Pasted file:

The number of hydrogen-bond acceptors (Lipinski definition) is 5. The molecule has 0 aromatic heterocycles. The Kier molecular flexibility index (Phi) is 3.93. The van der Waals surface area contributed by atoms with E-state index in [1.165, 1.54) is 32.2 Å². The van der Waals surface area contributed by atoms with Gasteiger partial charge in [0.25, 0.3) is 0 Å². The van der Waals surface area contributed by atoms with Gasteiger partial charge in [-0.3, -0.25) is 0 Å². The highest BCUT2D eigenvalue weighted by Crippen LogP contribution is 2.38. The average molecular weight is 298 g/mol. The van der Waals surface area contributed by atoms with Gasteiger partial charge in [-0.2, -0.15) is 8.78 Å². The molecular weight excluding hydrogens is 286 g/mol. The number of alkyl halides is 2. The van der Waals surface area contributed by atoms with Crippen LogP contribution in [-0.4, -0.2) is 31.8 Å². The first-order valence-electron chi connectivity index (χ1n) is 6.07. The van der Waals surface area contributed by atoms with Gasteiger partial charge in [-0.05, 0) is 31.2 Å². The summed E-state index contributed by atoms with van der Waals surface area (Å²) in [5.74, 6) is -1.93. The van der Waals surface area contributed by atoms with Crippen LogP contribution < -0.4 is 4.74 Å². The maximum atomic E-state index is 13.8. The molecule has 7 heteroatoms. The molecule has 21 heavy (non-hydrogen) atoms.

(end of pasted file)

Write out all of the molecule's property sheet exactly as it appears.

The number of hydrogen-bond acceptors (Lipinski definition) is 5. The molecule has 0 aromatic heterocycles. The Kier molecular flexibility index (Phi) is 3.93. The van der Waals surface area contributed by atoms with E-state index in [1.165, 1.54) is 32.2 Å². The van der Waals surface area contributed by atoms with Gasteiger partial charge in [0.25, 0.3) is 0 Å². The van der Waals surface area contributed by atoms with Gasteiger partial charge in [-0.3, -0.25) is 0 Å². The highest BCUT2D eigenvalue weighted by Crippen LogP contribution is 2.38. The average molecular weight is 298 g/mol. The van der Waals surface area contributed by atoms with Gasteiger partial charge in [-0.2, -0.15) is 8.78 Å². The molecular weight excluding hydrogens is 286 g/mol. The number of alkyl halides is 2. The van der Waals surface area contributed by atoms with Crippen LogP contribution in [-0.4, -0.2) is 31.8 Å². The first-order valence-electron chi connectivity index (χ1n) is 6.07. The van der Waals surface area contributed by atoms with Gasteiger partial charge in [-0.05, 0) is 31.2 Å². The summed E-state index contributed by atoms with van der Waals surface area (Å²) in [5.74, 6) is -1.93. The van der Waals surface area contributed by atoms with Crippen LogP contribution < -0.4 is 4.74 Å². The maximum atomic E-state index is 13.8. The molecule has 7 heteroatoms. The molecule has 21 heavy (non-hydrogen) atoms.